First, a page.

Eggs are a great way to get some protein into your diet. I often seem to end up eating dinners that involve cheese, and so this was also an experiment to make something dairy free.
The ratatouille can be made with whatever vegetables you have in the house at that time – I usually have courgette and mushrooms in the fridge.
I use a silicone egg poacher. You can find them on Amazon for around £5 but I got mine in ASDA.
1 medium sized courgette
2 large button mushrooms, or 4 small ones
1/4 of an orange pepper (you can use any colour, but I like the sweetness of the orange pepper for this recipe)
A handful of pine nuts
1 carton of passata
Dried Italian herbs (oregano and basil are my favourites)
One teaspoon of green pesto (I use Sacla, DF and GF)
70g of white rice
1 medium sized chicken egg
Salt and pepper
3 tablespoons of olive oil or sunflower oil
Boil a pan of water for the rice. Boil a pan of water for the egg.
Once one of the pans is boiled, add the rice. Cook as per the packet instructions (mine says to cook for 18 minutes) or until there is no bite left in each grain. When the other pan has boiled, add a small amount of the oil to silicone egg poachers and use a piece of kitchen roll to coat the inside evenly. Crack an egg and add it to the silicone egg poacher. Add the egg to the water and cook for around 4 minutes, depending on how soft you like the yolk.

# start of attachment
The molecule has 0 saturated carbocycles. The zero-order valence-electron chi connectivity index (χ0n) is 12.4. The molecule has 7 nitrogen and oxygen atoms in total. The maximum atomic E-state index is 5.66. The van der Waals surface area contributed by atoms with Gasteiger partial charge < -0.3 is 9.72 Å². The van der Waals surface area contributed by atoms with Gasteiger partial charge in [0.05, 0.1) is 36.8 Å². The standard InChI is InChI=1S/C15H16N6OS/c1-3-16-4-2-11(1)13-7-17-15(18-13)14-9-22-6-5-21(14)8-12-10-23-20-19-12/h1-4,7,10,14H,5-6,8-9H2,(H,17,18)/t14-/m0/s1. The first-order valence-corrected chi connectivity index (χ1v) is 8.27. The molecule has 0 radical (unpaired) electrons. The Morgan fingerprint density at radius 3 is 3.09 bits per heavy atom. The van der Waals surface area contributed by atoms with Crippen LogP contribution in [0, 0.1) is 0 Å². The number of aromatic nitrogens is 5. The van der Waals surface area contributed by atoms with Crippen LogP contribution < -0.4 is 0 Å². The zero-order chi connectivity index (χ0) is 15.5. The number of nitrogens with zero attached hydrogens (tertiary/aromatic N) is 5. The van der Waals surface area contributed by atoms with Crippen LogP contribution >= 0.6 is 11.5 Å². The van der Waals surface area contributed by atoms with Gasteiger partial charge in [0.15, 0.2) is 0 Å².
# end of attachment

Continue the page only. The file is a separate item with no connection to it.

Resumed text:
Chop the vegetables. In frying pan heat up the oil and add the chopped vegetables. Fry for a few minutes until the courgettes and peppers start to soften. Then add the pine nuts and continue to cook for a few more minutes. Once the vegetables are cooked turn down the heat and add the herbs, passata, pesto and salt and pepper to the vegetable mixture. Let it simmer for a few minutes.